Visualizing the Soul in His Dark Materials

Michelle Reyes

If you could see your soul, what would it look like? The HBO series His Dark Materials explores this idea in unique fashion: in a fantasy world that looks much like our own, every person is born with an animal companion attached to their literal soul. These daemons, as they are called, are physical manifestations of a person’s inner being and never leave their human’s side.

The story largely follows Lyra Belacqua (Dafne Keen), a young orphan, and her daemon Pantalaimon (aka Pan). Pan and Lyra are, essentially, one. The form Pan takes directly reflects Lyra’s personality, even cycling through different shapes depending on her emotional state: a mouse when afraid, a wildcat when bold. The fairly flawless visual effects give Pan and the other daemons a physical reality and a psychological depth. From the softness of his fur to his facial expressions and bodily movements, Pan feels as real as Lyra.

The world of His Dark Materials is based on the book trilogy of the same name by Philip Pullman, renowned for his anti-religious and specifically anti-Christian sentiments. It’s curious, then, that he has crafted a world of humans and souls that, in some ways, aligns with biblical theology.

In the New Testament, the Greek word for soul is used in passages like 1 Thessalonians 5:23 and Hebrews 4:12 to highlight the fact that we are more than just a body and a brain. According to Christian philosopher J.P. Moreland, the soul in Scripture “is a substantial, unified reality that informs (and gives form to) its body.” It's said to be the ultimate animating principle by which we think and feel. It’s a vital and natural life force—an élan vital—but, significantly, it exists independent of the body.

Similarly, in His Dark Materials, daemons exist as separate entities with distinct personalities from their counterparts. Lyra’s daemon, Pantalaimon, is a voice of reason, constantly tempering Lyra’s brashness. The daemons of adults, in contrast, often represent a darker internal state. The powerful religious rulers, known collectively as the Magisterium, have sinister daemons. The cardinal has a hornet, whose stinger flashes every time he threatens someone. By far the most disturbing character in the show is Mrs. Coulter (Ruth Wilson), whose golden-haired monkey functions as a manifestation of her pent-up rage.

Early on in the narrative, Lyra and Mrs. Coulter have a hostile confrontation. The woman smiles at the child, while repeatedly stating, “I’m not mad.” But immediately thereafter, her golden-haired monkey flies across the room and assaults Pan. Mrs. Coulter stands frozen, her eyes menacing, and an eerie smile on her face. All the while, Pan is viciously beaten and strangled. Lyra, likewise, shakes on the ground in pain. Because to hurt a daemon is to hurt its human.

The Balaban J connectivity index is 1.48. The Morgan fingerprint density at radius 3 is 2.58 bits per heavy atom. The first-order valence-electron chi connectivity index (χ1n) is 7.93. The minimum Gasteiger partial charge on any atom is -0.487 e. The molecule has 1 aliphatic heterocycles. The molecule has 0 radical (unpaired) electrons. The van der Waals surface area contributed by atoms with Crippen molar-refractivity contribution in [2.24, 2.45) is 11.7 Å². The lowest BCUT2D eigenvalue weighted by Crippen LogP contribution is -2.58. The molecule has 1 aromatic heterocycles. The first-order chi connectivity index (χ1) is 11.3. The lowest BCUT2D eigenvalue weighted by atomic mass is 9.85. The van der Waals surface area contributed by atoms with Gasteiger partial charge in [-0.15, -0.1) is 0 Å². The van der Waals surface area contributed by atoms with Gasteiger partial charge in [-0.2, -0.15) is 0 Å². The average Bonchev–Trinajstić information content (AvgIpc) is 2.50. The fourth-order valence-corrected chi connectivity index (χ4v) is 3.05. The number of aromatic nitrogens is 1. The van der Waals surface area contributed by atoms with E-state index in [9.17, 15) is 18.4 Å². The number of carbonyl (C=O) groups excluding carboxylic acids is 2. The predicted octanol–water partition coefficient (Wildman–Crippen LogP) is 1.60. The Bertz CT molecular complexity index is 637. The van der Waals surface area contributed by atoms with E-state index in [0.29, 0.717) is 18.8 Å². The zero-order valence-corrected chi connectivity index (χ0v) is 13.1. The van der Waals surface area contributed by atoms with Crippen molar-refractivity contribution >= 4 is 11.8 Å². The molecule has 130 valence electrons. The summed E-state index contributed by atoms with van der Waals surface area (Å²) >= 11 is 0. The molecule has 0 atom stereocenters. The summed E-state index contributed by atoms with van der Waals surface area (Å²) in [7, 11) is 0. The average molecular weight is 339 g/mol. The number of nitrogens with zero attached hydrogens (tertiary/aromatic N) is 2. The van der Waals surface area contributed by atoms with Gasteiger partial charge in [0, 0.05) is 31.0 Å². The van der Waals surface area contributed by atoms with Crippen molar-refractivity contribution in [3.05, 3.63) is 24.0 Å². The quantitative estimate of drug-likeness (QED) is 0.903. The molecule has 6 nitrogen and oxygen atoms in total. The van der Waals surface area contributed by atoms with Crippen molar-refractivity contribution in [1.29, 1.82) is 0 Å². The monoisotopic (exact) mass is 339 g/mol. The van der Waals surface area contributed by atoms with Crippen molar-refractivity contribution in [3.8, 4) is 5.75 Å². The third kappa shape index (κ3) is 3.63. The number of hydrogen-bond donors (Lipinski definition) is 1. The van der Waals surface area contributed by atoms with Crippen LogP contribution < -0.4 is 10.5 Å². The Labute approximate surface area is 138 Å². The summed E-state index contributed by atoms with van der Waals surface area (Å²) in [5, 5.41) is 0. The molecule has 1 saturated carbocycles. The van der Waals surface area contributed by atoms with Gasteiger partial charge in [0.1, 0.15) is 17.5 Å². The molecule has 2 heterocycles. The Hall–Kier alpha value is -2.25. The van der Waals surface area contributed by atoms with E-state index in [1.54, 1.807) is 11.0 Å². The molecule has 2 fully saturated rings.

Watching this scene I thought, “This is exactly what we, as humans, are like.” We say one thing, but inwardly our soul rages. We speak friendship, yet our heart holds only hate. Even worse, we often feel content to live in this inward tension. But, I wonder, if our souls stood manifest in front of us, much like a predatory animal, would we feel the pangs of conviction a bit stronger?

If you could see your soul, what would it look like?

As Christians, we’re called to reflect on our souls. To visualize our unrepentant soul—our natural, unregenerate self—is a necessary process in our spiritual journey of conviction, confession, and transformation. The mirror that we use to see our soul is not a physical animal, but rather the Holy Spirit. And we make ourselves attuned to the Spirit’s guiding through practices like prayer and reading the Bible. The Spirit helps us see our sin and enables us to grow and change.

The question of soul transformation, however, is what ultimately separates the biblical ideal from His Dark Materials. Influenced by Socrates’ discussion of daemons and Greek mythology, Pullman’s creatures settle into one permanent form when children reach adulthood. Pan, for example, eventually settles as a pine marten, a creature similar to a squirrel. There is a rigidity to the daemons in this fantasy world; once you become an adult, your daemon (and hence your inner being) will never change. Moreover, a daemon settles into its final form without guidance or influence from its human. In this way, daemons assert more control over their humans, leaving no room for spiritual growth.

His Dark Materials offers a vision of earthly beings who are mastered by inner forces outside of their own control. The choice to represent a human soul via animals is also telling, considering that animals don’t bear the image of God. The daemon as a symbol of the human soul reflects Pullman’s desire to craft a more animalistic understanding of being, one that is void of a spiritual dimension, one that simply returns to dust when destroyed.

Nevertheless, Pullman’s visualization of the soul provides a useful point of reflection for Christians. The truth is, we all have a daemon. In our far less magical universe, our soul doesn’t walk around like a talking animal, but it still manifests itself in the ways we speak and behave. Whether we find ourselves surprised by the things we do or we know exactly what our motives are, we can each consider the state of our soul, and the ways it’s reflected in our lives.

Topics: TV